The lights are on
What new ideas the game brings to the table and how well old ideas are presented.
How good a game looks, taking into account any flaws such as bad collision or pop-up.
Does the game’s music and sound effects get you involved or do they make you resolve to always play with the volume down?
Basically, the controller to human interface. The less you think about the hunk of plastic in your hands, the better the playability.
Flat out, just how fun the game is to play. The most important factor in rating a game.
The downloadable Bionic Commando Rearmed was seen as the good cop to its
disc-based counterpart’s bad cop. The former fully embraced the
original NES game’s unique charms and blended it with sleek presentation
and remixes of classic tunes. Rearmed did well enough to garner a
sequel, while the dreadlocked Spencer from the console version isn’t
doing anything outside of appearing in Marvel vs. Capcom 3.With
Rearmed 2, developer Fatshark (made up of ex-Grin staffers) was free to
go off the rails of the remake train and make whatever it wanted. The
best new feature is easily the jump. Swinging through levels now feels
much more natural, since jumping allows you to create momentum even if
there’s nothing overhead. Purists can beat all the levels without
jumping for an achievement, but I’d recommend waiting until you beat the
game to unlock the retro difficulty that disables the jump
button.Some fans may miss the hacking sequences or the
overhead shooter sections, but I found the sniper and helicopter
diversions to be adequate substitutes. These maintain the 2.5D viewing
angle and place a massive crosshair on the screen, allowing players to
rain down hot fury on unsuspecting soldiers and robots without fear of
counterattack. I do miss eavesdropping on doltish enemy soldier
conversations as they speak candidly about the upcoming boss’ critical
weaknesses. Now the dialog between Spencer and enemies falls flat, and
the Teen rating foretells the disappointing lack of head explosion at
the end.Spencer has plenty of weapons at his disposal this time
around like a shotgun, bazooka, and a magnetic gun. Most of these only
have three to seven rounds of ammo, and I killed myself with the napalm
gun more than any enemy. Thankfully, the default pistol more than
handles any foe; most of the time I’d only use alt weapons like the
electric gun for puzzles, then switch right back to the pistol. Spencer
can also equip an active and passive ability to suit the situation at
hand. Passive abilities include things like health or ammo regen, extra
speed, or an item magnet that pulls pickups toward you. The active
roster features items like grenades, a melee claw attack, and an electro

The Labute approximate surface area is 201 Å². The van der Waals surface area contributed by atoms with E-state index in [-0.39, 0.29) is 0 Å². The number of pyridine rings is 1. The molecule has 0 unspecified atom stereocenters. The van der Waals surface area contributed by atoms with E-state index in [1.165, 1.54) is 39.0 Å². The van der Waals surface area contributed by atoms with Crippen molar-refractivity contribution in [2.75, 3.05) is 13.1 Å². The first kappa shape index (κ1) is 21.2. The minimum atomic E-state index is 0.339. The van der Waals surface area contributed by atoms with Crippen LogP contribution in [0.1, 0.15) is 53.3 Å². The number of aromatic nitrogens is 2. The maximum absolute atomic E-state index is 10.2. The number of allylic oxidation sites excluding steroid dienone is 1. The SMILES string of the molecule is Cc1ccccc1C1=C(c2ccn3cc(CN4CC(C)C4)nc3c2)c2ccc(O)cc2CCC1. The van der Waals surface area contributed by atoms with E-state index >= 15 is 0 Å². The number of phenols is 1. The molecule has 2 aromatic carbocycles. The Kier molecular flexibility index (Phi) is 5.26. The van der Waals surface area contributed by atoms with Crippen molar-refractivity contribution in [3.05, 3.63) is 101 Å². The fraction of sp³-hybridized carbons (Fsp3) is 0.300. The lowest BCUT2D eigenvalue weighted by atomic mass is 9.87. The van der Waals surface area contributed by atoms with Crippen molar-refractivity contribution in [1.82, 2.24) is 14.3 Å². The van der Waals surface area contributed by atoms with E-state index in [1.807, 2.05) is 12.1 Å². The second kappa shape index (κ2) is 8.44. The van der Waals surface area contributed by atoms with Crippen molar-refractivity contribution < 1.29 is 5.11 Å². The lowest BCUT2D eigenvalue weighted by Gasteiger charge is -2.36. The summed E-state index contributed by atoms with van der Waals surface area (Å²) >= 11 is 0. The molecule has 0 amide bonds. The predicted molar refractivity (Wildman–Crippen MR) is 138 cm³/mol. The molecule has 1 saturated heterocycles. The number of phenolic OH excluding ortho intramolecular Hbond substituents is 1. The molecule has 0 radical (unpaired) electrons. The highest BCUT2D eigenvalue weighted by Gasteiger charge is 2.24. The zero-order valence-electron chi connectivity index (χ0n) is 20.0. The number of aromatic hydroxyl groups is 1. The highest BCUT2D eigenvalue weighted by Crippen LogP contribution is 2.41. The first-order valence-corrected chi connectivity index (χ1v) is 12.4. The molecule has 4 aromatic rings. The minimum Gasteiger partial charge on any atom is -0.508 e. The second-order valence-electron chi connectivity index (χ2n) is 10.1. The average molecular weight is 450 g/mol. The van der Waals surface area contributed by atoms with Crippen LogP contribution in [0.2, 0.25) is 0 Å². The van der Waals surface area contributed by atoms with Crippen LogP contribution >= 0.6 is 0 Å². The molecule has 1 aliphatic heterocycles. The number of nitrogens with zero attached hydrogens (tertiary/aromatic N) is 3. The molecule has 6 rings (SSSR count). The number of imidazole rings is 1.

claw. Some abilities are just plain useless, and going to the menu to
change them is a hassle. Weapons have a nice quick swap, but abilities
require you to dig through menus instead of using something like an
instant radial menu.I mostly used health regen paired with the
grenade because they’re the logical offensive and defensive choice.
Later I enjoyed using the attack drones, but then another destructible
wall would show up and I’d switch back to grenade. The problem is that
some abilities are just plain useless, and going to the menu to change
them is a hassle. Weapons have a nice quick swap, but abilities require
you to dig through menus instead of using something like an instant
radial menu.Even though the levels look different with a variety
of backdrops, the underlying skeletons all feel very similar. Outside
of a few gimmicky stages like the helicopter rides or an escape from
rising water, the levels feel like repetitive journeys from point A to
point B filled with the same five easily conquered enemy types. Most
stages end with an anti-climactic crossing of an invisible finish line
or walking through a nondescript door. I will give credit to the clever
stage before the last battle, and replaying levels to search for secret
items and complete puzzles is fun.Bosses don’t require as much
creative use of Spencer’s tools to defeat, but they’re a decent enough
challenge. I was disappointed that two of them are repeated with very
minor changes, and the last boss is easier to beat than a couple of the
earlier ones.Overall, I didn’t like this as much as the first
game, but there’s still plenty worth checking out when you get around to
it. Rearmed 2 isn’t a “must-play instantly” game by any means, but it
still ranks above Spencer’s awful console reboot.
Email the author Bryan Vore, or follow on Twitter, and Game Informer.